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I use a method to sanitize a user submitted string(a question) to an url. It strips everything except alphanumerical and replaces whitespace with dashes.

Now i need to find the correct line in my mysql db, when that url is called.

e.g.: url: website.bla/what-is-this

should find a line in my table with e.g. this value

"What is THIS??????"

I would want to use an id in the url kinda like that:

website.bla/32423/what-is-this

website.bla/what-is-this_32423

but it's customer request, that there should be no extra numbers, because of seo.

So reversing the sanitize method is not really possible. What i could do is loop through every entry in my db and use the sanitize method and see if that matches the url, but i think that'll be stupid when db gets bigger.

while ($row = mysql_fetch_array("SELECT * FROM questions"))
{
   if ($url == sanitize($row["question_text"])) return $row;
}

Or i could "rebuild" that sanitize method in mysql with a lot of chained mysql replace(), but i think that'll be error prone.

"SELECT * FROM questions WHERE Replace(Replace(Replace(REPLACE(question_text,'%',''),'&','')...

So my current idea is to just use the sanitized string as a primary key in my db.

Would that be a good approach or is there some other, better or more standardized way than that?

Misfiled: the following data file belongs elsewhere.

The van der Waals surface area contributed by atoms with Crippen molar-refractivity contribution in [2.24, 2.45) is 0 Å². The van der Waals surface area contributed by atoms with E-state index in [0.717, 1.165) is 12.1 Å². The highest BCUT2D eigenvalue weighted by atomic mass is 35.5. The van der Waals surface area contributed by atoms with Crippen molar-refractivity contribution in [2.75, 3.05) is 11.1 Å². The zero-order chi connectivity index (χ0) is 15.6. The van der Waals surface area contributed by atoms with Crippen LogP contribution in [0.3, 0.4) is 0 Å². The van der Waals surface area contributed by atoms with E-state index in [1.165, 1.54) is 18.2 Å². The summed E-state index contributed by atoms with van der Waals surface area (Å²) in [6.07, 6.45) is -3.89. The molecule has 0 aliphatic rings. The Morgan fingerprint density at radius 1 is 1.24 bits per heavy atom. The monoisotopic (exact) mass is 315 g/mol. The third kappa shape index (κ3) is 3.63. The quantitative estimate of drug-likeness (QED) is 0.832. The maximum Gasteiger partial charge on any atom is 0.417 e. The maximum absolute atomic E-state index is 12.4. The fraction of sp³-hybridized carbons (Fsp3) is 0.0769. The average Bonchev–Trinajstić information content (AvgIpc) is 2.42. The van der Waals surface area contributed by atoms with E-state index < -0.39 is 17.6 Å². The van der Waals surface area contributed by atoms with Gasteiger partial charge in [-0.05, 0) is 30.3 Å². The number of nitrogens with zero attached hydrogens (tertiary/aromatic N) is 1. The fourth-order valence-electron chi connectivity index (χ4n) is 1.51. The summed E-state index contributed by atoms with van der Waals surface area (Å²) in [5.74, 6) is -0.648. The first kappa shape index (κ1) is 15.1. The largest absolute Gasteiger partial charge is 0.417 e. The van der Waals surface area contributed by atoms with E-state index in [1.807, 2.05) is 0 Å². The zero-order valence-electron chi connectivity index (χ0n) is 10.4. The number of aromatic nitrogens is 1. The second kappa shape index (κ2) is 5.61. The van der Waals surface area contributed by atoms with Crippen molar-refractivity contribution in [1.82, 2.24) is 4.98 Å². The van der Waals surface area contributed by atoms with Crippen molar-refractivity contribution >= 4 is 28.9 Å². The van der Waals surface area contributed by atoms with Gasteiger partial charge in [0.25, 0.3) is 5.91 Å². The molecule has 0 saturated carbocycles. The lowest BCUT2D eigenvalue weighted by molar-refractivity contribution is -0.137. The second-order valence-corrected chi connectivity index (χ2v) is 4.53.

• I'd create an index, not like MySQL index but like search engine index for every single word and its appearance – Daniel W. Jan 7 '14 at 16:11
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    I don't think there has ever been any objective evidence that URL's containing ids damage SEO. Rather, I think it's a misconception stemming from the assertion that having a parameter-heavy URL imparts no semantic value about a resource at all, and therefore can be considered harmful to SEO efforts. Over time people have simply started mixing things up; meaningless parameters are BAD, id is a parameter, therefore id's are BAD. – Mathew Jan 7 '14 at 16:43
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That is actually what keys are used for in a database. If you have data that identifies a specific entry it is no bad practice in anyway.

But in fact there is a chance that multiple questions with the same name may occur with your method, this is the bad part of your approach. You can prevent this by using unique id (e.g. the primary database key as auto incrementing integer). This also is what is state of the art in most websites (e.g. StackOverflow http:// stackoverflow.com/questions/20976228/un-sanitize-url-in-mysql-or-php works and so does http:// stackoverflow.com/questions/20976228, because 20976228 is the unique id of this question, and stackoverflow uses only the ID to identify the question. The rest of the URL is only added for readability or SEO purposes.

  • stackoverflow.com/questions/20976228/… . Id alone is used in this case, what you see is display url – AdrianBR Jan 7 '14 at 16:16
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    That is exactly what I said!? – th3falc0n Jan 7 '14 at 16:21
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    yep :) just pointing out that the last part of the url only has readability relevance and is for seo/humans, and the user can put whatever(check the string in the url above after the ID) – AdrianBR Jan 7 '14 at 16:23
  • OK I added that. – th3falc0n Jan 7 '14 at 16:25